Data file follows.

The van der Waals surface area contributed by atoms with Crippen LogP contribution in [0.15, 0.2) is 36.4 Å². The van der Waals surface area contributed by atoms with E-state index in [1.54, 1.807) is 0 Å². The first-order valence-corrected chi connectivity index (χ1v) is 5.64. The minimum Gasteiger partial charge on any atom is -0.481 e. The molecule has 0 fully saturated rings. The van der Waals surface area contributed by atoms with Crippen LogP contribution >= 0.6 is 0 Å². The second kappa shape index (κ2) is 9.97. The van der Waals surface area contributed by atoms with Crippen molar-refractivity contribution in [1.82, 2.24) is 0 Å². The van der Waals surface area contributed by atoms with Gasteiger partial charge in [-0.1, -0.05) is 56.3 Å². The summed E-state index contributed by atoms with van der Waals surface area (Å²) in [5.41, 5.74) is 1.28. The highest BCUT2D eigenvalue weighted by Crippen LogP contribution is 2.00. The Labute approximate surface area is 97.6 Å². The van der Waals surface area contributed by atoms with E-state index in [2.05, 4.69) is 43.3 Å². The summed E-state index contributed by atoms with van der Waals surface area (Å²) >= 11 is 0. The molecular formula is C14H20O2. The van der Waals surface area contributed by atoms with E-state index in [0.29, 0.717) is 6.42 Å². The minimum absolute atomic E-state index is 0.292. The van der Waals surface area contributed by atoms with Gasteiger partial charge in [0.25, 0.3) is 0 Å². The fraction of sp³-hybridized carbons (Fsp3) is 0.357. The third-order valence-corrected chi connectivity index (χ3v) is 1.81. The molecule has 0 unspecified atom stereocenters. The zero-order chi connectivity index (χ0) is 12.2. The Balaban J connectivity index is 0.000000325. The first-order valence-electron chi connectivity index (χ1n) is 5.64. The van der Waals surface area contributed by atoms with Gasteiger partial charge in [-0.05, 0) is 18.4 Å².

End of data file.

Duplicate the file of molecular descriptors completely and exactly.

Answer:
The van der Waals surface area contributed by atoms with Crippen LogP contribution in [0.15, 0.2) is 36.4 Å². The van der Waals surface area contributed by atoms with E-state index in [1.54, 1.807) is 0 Å². The first-order valence-corrected chi connectivity index (χ1v) is 5.64. The minimum Gasteiger partial charge on any atom is -0.481 e. The molecule has 0 fully saturated rings. The van der Waals surface area contributed by atoms with Crippen LogP contribution >= 0.6 is 0 Å². The second kappa shape index (κ2) is 9.97. The van der Waals surface area contributed by atoms with Crippen molar-refractivity contribution in [1.82, 2.24) is 0 Å². The van der Waals surface area contributed by atoms with Gasteiger partial charge in [-0.1, -0.05) is 56.3 Å². The summed E-state index contributed by atoms with van der Waals surface area (Å²) in [5.41, 5.74) is 1.28. The highest BCUT2D eigenvalue weighted by Crippen LogP contribution is 2.00. The Labute approximate surface area is 97.6 Å². The van der Waals surface area contributed by atoms with E-state index in [2.05, 4.69) is 43.3 Å². The summed E-state index contributed by atoms with van der Waals surface area (Å²) >= 11 is 0. The molecular formula is C14H20O2. The van der Waals surface area contributed by atoms with E-state index in [0.29, 0.717) is 6.42 Å². The minimum absolute atomic E-state index is 0.292. The van der Waals surface area contributed by atoms with Gasteiger partial charge in [0.25, 0.3) is 0 Å². The fraction of sp³-hybridized carbons (Fsp3) is 0.357. The third-order valence-corrected chi connectivity index (χ3v) is 1.81. The molecule has 0 unspecified atom stereocenters. The zero-order chi connectivity index (χ0) is 12.2. The Balaban J connectivity index is 0.000000325. The first-order valence-electron chi connectivity index (χ1n) is 5.64. The van der Waals surface area contributed by atoms with Gasteiger partial charge in [-0.05, 0) is 18.4 Å².